Verse > Emily Dickinson > Complete Poems > IV. Time & Eternity > 136. “All overgrown by cunning moss”
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Emily Dickinson (1830–86).  Complete Poems.  1924.

Part Four: Time and Eternity

CXXXVI


ALL overgrown by cunning moss,
  All interspersed with weed,
The little cage of “Currer Bell”,
  In quiet Haworth laid.
  
This bird, observing others,        5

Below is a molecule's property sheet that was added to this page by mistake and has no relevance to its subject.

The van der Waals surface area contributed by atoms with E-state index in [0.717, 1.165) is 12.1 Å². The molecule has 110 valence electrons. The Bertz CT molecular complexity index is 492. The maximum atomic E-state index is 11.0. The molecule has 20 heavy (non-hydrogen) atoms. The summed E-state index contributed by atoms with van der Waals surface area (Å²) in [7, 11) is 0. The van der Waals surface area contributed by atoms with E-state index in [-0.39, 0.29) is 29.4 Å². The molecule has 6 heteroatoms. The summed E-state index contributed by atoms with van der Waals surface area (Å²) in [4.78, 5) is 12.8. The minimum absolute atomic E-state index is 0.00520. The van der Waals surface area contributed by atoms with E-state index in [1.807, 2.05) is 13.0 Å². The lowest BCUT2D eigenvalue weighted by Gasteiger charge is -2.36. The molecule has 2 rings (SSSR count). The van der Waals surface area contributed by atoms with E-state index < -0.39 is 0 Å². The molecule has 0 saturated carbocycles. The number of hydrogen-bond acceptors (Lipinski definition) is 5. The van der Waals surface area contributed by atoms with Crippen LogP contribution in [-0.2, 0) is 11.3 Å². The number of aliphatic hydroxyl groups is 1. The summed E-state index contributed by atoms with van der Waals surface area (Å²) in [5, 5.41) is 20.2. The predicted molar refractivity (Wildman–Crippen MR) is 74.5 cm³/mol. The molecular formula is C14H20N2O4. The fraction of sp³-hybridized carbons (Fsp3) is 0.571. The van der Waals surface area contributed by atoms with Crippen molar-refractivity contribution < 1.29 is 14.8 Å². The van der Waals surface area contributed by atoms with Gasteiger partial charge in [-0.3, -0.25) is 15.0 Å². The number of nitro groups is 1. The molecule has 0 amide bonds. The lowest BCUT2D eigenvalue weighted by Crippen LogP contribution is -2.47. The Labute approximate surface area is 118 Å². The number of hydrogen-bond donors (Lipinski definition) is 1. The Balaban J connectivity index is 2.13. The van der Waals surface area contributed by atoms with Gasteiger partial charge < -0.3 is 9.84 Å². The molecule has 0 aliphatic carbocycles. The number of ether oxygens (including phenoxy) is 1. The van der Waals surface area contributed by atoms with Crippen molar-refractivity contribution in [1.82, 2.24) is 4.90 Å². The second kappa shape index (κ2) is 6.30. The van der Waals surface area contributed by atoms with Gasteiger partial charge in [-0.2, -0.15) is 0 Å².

When frosts too sharp became,
Retire to other latitudes,
  Quietly did the same.
  
But differed in returning;
  Since Yorkshire hills are green,        10
Yet not in all the nests I meet
  Can nightingale be seen.
  
Gathered from any wanderings,
  Gethsemane can tell
Through what transporting anguish        15
  She reached the asphodel!
  
Soft falls the sounds of Eden
  Upon her puzzled ear;
Oh, what an afternoon for heaven,
  When Brontë entered there!        20

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